The Sometime Boys Strike Again

by delarue

The Sometime Boys started out as an infrequent acoustic side project from guitarist Kurt Leege and singer Sarah Mucho of art-rockers System Noise. When their main band went on hiatus, the Sometime Boys became their main focus: a year or so later, they’re suddenly one of New York’s best bands. Their debut album, Any Day Now was one of 2011’s best, and their gentle but intense and unselfconsciously beautiful new one Ice and Blood is a strong contender for best of 2012. It’s a mix of brisk bluegrass vamps, soulful acoustic funk, spiky blues, gospel, straight-up rock and a couple of classic covers that they completely reinvent. This time out the core of Leege and Mucho is abetted by Pete O’Connell on bass, Rebecca Weiner Tompkins on violin, Jay Cowitt on drums and Erik James on piano, accordion and keyboards. While the instrumentation tends to be rustic and the melodies steeped in traditional Americana, their sound is unique and eclectic to the extreme, with elements of 70s jamrock and funk intermingled with swing jazz, ragtime and oldtime country music.

The album begins with Winter Solstice and ends with its summery counterpart. The first holds out hope on the year’s darkest day, Mucho musing about “what fun we missed when leaves were left unturned” against jaunty ragtime piano and insistent violin. The second is a crescendoing, optimistic showcase for Mucho at her most soaring and spine-tingling, packed with neat polyrhythms, a slinky bass groove and a warmly Jerry Garcia-esque guitar solo that slowly and hypnotically winds out. They take Eden, an older song by Noxes Pond, the predecessor band to System Noise and jazz it up with dreamy Rhodes piano, Mucho at her most nuanced. “”I have no need for miracles, just ice and blood and all that’s real, I’ll heal myself,” she asserts with a quiet intensity. She sings of an icy clarity, but her voice is the furthest thing from icy: a star in the cabaret world, where she’s won multiple MAC awards (the cabaret equivalent of a Grammy), she’s one of New York’s most gripping vocalists in any style of music. She blends a raw torchiness with a commanding jazz sophistication on a syncopated piano swing version of Brother Can You Spare a Dime, bringing the anthem alive for a new generation of the down-and-out. By contrast, she transforms the Beatles’ Mother Nature’s Son into a wary gospel number over Cowitt’s perfect Ringo evocation.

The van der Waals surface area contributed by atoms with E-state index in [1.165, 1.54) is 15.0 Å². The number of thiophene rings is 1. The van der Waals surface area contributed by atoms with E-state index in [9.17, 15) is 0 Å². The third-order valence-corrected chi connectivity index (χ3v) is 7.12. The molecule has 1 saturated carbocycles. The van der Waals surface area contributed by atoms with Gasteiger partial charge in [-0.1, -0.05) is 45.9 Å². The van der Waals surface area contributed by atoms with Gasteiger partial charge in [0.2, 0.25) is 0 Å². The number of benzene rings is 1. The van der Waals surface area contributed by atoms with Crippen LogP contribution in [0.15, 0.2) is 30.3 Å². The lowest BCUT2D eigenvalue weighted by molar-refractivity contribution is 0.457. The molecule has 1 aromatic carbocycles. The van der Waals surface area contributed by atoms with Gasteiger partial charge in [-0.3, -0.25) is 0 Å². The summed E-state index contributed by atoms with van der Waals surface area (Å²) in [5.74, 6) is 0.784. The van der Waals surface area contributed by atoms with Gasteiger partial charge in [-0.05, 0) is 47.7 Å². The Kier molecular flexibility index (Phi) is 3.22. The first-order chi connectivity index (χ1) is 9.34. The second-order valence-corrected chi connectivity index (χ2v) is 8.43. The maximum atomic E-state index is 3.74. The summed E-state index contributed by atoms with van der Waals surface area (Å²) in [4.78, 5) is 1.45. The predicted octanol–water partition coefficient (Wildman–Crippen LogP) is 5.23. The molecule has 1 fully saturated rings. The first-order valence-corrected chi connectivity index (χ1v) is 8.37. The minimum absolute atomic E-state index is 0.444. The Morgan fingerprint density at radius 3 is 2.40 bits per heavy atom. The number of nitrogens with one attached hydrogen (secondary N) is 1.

Unsurprisingly, the best songs here are originals. The absolutely gorgeous organ-driven anthem Drop by Drop might be the single best song of the year so far: it’s a sad, elegaic country waltz that builds to an angst-fueled grandeur. Slowly, its forlorn narrator comes to grips with the fact that the person “who’s supposed to love me most” is turning into a ghost before her eyes, underscored by Leege’s tersely biting, bittersweet acoustic guitar.  The Good People of Brooklyn, with its ragtime piano and stark violin, pensively yet ecstatically pays tribute to Mucho’s adopted “city of trees,” an unselfconsciously heartwarming message of hope for the 99% struggling through “another day, another turning of the screw.” Igloo, a broodingly atmospheric mix of fingerpicked guitar and accordion, builds a haunting ambience that could be the apocalypse, or just a portrait of clinical depression, where someone can “Curl under this blanket/It’s peaceful in our early graves.” There are also a couple of duets, one a folk-pop tune, the other an acoustic goth rock song, and also a bouncily shuffling pop song that sounds like Rumours-era Fleetwood Mac. The whole album is streaming at Soundcloud; the Sometime Boys play the album release show for this one on May 31 at 9 PM at the Parkside.